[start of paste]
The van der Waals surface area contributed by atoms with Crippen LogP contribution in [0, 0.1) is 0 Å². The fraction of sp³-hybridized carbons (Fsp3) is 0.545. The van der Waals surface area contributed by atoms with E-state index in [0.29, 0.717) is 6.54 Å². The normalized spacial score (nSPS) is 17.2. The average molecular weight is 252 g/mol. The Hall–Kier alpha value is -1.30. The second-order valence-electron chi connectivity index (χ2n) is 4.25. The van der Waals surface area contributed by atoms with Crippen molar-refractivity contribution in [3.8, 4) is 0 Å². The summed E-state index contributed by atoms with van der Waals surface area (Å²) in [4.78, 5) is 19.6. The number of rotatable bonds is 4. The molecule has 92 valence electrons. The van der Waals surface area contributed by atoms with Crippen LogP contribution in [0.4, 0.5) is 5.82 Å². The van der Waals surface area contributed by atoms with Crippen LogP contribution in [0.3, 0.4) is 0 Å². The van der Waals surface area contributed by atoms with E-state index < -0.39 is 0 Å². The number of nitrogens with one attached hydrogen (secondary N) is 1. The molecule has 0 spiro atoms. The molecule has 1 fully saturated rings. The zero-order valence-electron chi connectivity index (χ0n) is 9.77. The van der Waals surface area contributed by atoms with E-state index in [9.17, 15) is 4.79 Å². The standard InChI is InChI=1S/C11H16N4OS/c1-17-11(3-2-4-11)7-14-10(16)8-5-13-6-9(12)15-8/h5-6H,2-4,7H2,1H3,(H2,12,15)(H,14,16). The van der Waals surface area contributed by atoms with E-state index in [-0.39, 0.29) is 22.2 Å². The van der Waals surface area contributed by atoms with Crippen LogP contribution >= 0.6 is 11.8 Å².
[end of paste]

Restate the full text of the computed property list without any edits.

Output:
The van der Waals surface area contributed by atoms with Crippen LogP contribution in [0, 0.1) is 0 Å². The fraction of sp³-hybridized carbons (Fsp3) is 0.545. The van der Waals surface area contributed by atoms with E-state index in [0.29, 0.717) is 6.54 Å². The normalized spacial score (nSPS) is 17.2. The average molecular weight is 252 g/mol. The Hall–Kier alpha value is -1.30. The second-order valence-electron chi connectivity index (χ2n) is 4.25. The van der Waals surface area contributed by atoms with Crippen molar-refractivity contribution in [3.8, 4) is 0 Å². The summed E-state index contributed by atoms with van der Waals surface area (Å²) in [4.78, 5) is 19.6. The number of rotatable bonds is 4. The molecule has 92 valence electrons. The van der Waals surface area contributed by atoms with Crippen LogP contribution in [0.4, 0.5) is 5.82 Å². The van der Waals surface area contributed by atoms with Crippen LogP contribution in [0.3, 0.4) is 0 Å². The van der Waals surface area contributed by atoms with E-state index < -0.39 is 0 Å². The number of nitrogens with one attached hydrogen (secondary N) is 1. The molecule has 0 spiro atoms. The molecule has 1 fully saturated rings. The zero-order valence-electron chi connectivity index (χ0n) is 9.77. The van der Waals surface area contributed by atoms with E-state index in [9.17, 15) is 4.79 Å². The standard InChI is InChI=1S/C11H16N4OS/c1-17-11(3-2-4-11)7-14-10(16)8-5-13-6-9(12)15-8/h5-6H,2-4,7H2,1H3,(H2,12,15)(H,14,16). The van der Waals surface area contributed by atoms with E-state index in [-0.39, 0.29) is 22.2 Å². The van der Waals surface area contributed by atoms with Crippen LogP contribution >= 0.6 is 11.8 Å².